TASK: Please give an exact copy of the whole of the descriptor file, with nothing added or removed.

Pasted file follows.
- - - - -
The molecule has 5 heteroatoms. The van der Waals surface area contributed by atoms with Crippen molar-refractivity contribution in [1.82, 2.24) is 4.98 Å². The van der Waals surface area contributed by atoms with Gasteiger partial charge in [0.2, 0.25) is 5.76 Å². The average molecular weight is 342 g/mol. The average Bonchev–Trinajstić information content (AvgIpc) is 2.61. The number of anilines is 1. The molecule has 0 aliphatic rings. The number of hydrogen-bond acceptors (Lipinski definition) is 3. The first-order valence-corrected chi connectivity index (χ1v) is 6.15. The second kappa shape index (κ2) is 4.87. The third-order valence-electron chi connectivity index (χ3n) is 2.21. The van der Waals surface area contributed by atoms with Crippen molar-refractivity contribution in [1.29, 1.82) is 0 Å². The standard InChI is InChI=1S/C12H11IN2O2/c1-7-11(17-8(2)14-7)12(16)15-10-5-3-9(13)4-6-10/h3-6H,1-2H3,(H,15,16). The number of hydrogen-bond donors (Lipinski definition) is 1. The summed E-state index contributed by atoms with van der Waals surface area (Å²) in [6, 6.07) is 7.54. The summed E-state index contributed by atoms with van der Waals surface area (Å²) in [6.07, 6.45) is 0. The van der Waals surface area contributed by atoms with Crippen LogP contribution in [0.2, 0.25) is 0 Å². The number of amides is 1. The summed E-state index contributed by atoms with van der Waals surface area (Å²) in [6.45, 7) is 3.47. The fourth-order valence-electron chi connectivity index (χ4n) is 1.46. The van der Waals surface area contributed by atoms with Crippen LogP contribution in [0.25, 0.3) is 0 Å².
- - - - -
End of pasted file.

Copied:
The molecule has 5 heteroatoms. The van der Waals surface area contributed by atoms with Crippen molar-refractivity contribution in [1.82, 2.24) is 4.98 Å². The van der Waals surface area contributed by atoms with Gasteiger partial charge in [0.2, 0.25) is 5.76 Å². The average molecular weight is 342 g/mol. The average Bonchev–Trinajstić information content (AvgIpc) is 2.61. The number of anilines is 1. The molecule has 0 aliphatic rings. The number of hydrogen-bond acceptors (Lipinski definition) is 3. The first-order valence-corrected chi connectivity index (χ1v) is 6.15. The second kappa shape index (κ2) is 4.87. The third-order valence-electron chi connectivity index (χ3n) is 2.21. The van der Waals surface area contributed by atoms with Crippen molar-refractivity contribution in [1.29, 1.82) is 0 Å². The standard InChI is InChI=1S/C12H11IN2O2/c1-7-11(17-8(2)14-7)12(16)15-10-5-3-9(13)4-6-10/h3-6H,1-2H3,(H,15,16). The number of hydrogen-bond donors (Lipinski definition) is 1. The summed E-state index contributed by atoms with van der Waals surface area (Å²) in [6, 6.07) is 7.54. The summed E-state index contributed by atoms with van der Waals surface area (Å²) in [6.07, 6.45) is 0. The van der Waals surface area contributed by atoms with Crippen LogP contribution in [0.2, 0.25) is 0 Å². The number of amides is 1. The summed E-state index contributed by atoms with van der Waals surface area (Å²) in [6.45, 7) is 3.47. The fourth-order valence-electron chi connectivity index (χ4n) is 1.46. The van der Waals surface area contributed by atoms with Crippen LogP contribution in [0.25, 0.3) is 0 Å².